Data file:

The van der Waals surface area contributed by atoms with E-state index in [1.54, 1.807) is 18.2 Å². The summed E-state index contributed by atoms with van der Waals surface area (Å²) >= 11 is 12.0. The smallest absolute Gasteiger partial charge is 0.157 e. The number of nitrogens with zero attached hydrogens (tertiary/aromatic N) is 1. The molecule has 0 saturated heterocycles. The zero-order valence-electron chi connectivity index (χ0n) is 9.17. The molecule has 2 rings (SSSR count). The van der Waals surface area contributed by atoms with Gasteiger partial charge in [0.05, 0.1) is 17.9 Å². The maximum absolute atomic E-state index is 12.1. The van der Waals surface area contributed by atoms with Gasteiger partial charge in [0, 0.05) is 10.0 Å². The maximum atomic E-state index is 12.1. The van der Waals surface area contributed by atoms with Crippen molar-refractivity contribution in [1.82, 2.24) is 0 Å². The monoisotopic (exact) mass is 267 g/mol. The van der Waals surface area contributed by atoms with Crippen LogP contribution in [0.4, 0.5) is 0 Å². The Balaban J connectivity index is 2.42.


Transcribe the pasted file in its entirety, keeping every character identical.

The van der Waals surface area contributed by atoms with E-state index in [1.54, 1.807) is 18.2 Å². The summed E-state index contributed by atoms with van der Waals surface area (Å²) >= 11 is 12.0. The smallest absolute Gasteiger partial charge is 0.157 e. The number of nitrogens with zero attached hydrogens (tertiary/aromatic N) is 1. The molecule has 0 saturated heterocycles. The zero-order valence-electron chi connectivity index (χ0n) is 9.17. The molecule has 2 rings (SSSR count). The van der Waals surface area contributed by atoms with Gasteiger partial charge in [0.05, 0.1) is 17.9 Å². The maximum absolute atomic E-state index is 12.1. The van der Waals surface area contributed by atoms with Gasteiger partial charge in [0, 0.05) is 10.0 Å². The maximum atomic E-state index is 12.1. The van der Waals surface area contributed by atoms with Crippen molar-refractivity contribution in [1.82, 2.24) is 0 Å². The monoisotopic (exact) mass is 267 g/mol. The van der Waals surface area contributed by atoms with Crippen LogP contribution in [0.4, 0.5) is 0 Å². The Balaban J connectivity index is 2.42.